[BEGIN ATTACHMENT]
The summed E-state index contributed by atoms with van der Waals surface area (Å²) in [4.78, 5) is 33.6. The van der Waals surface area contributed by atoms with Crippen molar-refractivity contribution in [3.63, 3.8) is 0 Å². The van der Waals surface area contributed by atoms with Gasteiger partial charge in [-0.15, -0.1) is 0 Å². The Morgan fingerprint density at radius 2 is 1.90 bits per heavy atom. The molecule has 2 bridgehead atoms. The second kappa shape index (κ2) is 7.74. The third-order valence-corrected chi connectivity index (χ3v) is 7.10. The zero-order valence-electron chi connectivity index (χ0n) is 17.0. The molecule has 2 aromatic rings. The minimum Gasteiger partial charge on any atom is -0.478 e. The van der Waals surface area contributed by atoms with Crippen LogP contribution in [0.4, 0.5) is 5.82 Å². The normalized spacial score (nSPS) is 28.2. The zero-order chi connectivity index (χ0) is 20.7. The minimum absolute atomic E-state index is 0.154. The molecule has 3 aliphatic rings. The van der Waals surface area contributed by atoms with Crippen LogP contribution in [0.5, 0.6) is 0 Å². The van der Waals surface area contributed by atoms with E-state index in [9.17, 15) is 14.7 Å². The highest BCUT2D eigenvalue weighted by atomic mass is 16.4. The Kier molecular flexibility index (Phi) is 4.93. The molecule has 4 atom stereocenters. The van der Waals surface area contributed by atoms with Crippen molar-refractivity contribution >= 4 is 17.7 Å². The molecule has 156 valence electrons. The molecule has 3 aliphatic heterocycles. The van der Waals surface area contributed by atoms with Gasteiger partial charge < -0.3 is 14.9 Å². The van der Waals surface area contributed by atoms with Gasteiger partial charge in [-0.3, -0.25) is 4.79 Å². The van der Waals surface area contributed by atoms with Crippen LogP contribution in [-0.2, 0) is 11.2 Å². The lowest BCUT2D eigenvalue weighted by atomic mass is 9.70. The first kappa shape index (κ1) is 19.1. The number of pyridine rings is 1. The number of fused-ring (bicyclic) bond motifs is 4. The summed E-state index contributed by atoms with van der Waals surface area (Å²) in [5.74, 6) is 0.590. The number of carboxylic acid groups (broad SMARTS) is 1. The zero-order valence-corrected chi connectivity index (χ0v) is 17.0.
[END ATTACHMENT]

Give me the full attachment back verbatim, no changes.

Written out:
The summed E-state index contributed by atoms with van der Waals surface area (Å²) in [4.78, 5) is 33.6. The van der Waals surface area contributed by atoms with Crippen molar-refractivity contribution in [3.63, 3.8) is 0 Å². The van der Waals surface area contributed by atoms with Gasteiger partial charge in [-0.15, -0.1) is 0 Å². The Morgan fingerprint density at radius 2 is 1.90 bits per heavy atom. The molecule has 2 bridgehead atoms. The second kappa shape index (κ2) is 7.74. The third-order valence-corrected chi connectivity index (χ3v) is 7.10. The zero-order valence-electron chi connectivity index (χ0n) is 17.0. The molecule has 2 aromatic rings. The minimum Gasteiger partial charge on any atom is -0.478 e. The van der Waals surface area contributed by atoms with Crippen LogP contribution in [0.4, 0.5) is 5.82 Å². The normalized spacial score (nSPS) is 28.2. The zero-order chi connectivity index (χ0) is 20.7. The minimum absolute atomic E-state index is 0.154. The molecule has 3 aliphatic rings. The van der Waals surface area contributed by atoms with Crippen LogP contribution in [0.5, 0.6) is 0 Å². The van der Waals surface area contributed by atoms with E-state index in [9.17, 15) is 14.7 Å². The highest BCUT2D eigenvalue weighted by atomic mass is 16.4. The Kier molecular flexibility index (Phi) is 4.93. The molecule has 4 atom stereocenters. The van der Waals surface area contributed by atoms with Crippen molar-refractivity contribution >= 4 is 17.7 Å². The molecule has 156 valence electrons. The molecule has 3 aliphatic heterocycles. The van der Waals surface area contributed by atoms with Gasteiger partial charge < -0.3 is 14.9 Å². The van der Waals surface area contributed by atoms with Gasteiger partial charge in [-0.3, -0.25) is 4.79 Å². The van der Waals surface area contributed by atoms with Crippen LogP contribution in [-0.2, 0) is 11.2 Å². The lowest BCUT2D eigenvalue weighted by atomic mass is 9.70. The first kappa shape index (κ1) is 19.1. The number of pyridine rings is 1. The number of fused-ring (bicyclic) bond motifs is 4. The summed E-state index contributed by atoms with van der Waals surface area (Å²) in [5.74, 6) is 0.590. The number of carboxylic acid groups (broad SMARTS) is 1. The zero-order valence-corrected chi connectivity index (χ0v) is 17.0.